MEDICAL: CONDITIONS: OBESITY :
MEDICAL INSURANCE :
State Plans’ Study Finds Higher Cost for Obesity
State plans’ study finds higher cost for obesity
By Andy Davis
A shorter URL for the above link:
The health plans covering public school and state employees in 2015 spent an average of about 31 percent more on obese employees or their obese spouses than they did on others, a report found.
According to the report by the Arkansas Center for Health Improvement, the plans spent an average of $4,302 in 2015 on health expenses for employees and spouses whose reported height and weight indicated they were obese, compared with an average of $3,270 on slimmer employees and spouses.
The average health costs were even higher for employees and spouses who said they exercised fewer than 20 minutes per week — $6,043, compared with about $3,445 for those who exercised more.
The study analyzed the results of a survey employees and spouses were required to fill out in 2015 to avoid having an extra $75 per month added to their premiums the next year.
The report was prepared for the State and Public School Life and Health Insurance Board, which governs the health plans.
Chris Howlett, director of the Department of Finance and Administration’s Employee Benefits Division, said he expects the board to begin considering options soon for encouraging healthy behavior among employees.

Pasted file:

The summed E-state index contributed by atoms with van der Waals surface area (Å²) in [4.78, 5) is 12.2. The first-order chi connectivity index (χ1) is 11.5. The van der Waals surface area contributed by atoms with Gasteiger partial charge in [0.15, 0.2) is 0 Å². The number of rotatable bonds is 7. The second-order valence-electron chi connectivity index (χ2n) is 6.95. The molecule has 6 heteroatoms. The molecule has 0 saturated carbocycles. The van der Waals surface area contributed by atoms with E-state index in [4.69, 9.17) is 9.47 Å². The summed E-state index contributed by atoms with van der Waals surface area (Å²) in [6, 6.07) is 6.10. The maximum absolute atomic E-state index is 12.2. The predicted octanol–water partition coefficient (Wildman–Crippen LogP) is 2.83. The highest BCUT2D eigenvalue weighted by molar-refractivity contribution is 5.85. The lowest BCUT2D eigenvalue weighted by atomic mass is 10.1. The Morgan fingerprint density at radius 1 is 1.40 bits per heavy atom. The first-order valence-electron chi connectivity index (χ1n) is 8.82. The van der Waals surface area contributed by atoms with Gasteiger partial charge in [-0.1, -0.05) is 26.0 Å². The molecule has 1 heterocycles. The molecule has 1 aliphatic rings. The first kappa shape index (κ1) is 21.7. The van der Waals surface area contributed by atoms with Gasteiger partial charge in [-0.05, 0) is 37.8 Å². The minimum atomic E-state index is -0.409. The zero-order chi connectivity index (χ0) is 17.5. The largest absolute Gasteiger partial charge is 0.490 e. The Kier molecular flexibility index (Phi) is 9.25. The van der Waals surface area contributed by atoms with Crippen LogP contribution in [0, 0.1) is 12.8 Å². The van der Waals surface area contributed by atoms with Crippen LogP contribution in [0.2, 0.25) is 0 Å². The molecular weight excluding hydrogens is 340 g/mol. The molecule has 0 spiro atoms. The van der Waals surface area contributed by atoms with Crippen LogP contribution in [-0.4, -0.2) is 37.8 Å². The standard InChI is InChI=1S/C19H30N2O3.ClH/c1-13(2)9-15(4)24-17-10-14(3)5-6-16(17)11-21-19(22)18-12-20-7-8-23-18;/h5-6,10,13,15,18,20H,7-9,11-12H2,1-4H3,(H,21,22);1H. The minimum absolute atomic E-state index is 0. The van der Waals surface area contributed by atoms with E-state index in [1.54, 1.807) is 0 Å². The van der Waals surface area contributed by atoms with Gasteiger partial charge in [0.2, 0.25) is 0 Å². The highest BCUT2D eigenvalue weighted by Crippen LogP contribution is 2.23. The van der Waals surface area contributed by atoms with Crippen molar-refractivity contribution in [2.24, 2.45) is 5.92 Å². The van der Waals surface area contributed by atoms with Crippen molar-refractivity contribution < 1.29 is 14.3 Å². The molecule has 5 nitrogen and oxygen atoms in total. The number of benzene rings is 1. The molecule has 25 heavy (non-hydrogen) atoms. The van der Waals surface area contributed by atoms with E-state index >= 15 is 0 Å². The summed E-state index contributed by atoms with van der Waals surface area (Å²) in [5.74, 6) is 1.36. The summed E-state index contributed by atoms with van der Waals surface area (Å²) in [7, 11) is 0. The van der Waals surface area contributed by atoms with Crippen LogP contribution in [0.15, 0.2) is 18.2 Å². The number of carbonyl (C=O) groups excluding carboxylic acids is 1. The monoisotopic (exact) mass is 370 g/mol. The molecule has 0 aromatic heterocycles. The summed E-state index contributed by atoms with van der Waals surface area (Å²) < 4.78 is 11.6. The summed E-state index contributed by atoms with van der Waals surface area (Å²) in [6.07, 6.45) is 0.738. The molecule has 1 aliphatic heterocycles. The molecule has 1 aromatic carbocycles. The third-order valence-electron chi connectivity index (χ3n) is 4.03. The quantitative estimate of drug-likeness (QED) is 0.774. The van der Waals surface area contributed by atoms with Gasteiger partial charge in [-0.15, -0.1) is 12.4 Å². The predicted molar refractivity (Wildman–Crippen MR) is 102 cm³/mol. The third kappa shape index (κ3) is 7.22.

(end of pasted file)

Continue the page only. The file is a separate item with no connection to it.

For instance, he said, the plans could discount premiums for employees who maintain a healthy lifestyle or meet goals such as quitting smoking or losing weight.
“I know there’s definitely an interest in individuals wanting to put, instead of cost increases across the board, cost increases to the population that becomes noncompliant” with health-related requirements, Howlett said.
The plans cover about 45,000 public school employees and about 26,000 state employees, in addition to retirees and the spouses and dependents of retirees and employees.
This year, the plans’ premiums rose an average of just 2 percent for public school employees and 3 percent for state employees.
But the board’s actuarial consultant has warned that larger increases will be needed in future years unless medical and drug costs rise more slowly or state and school district funding increases.
The complete article may be read at the URL above.
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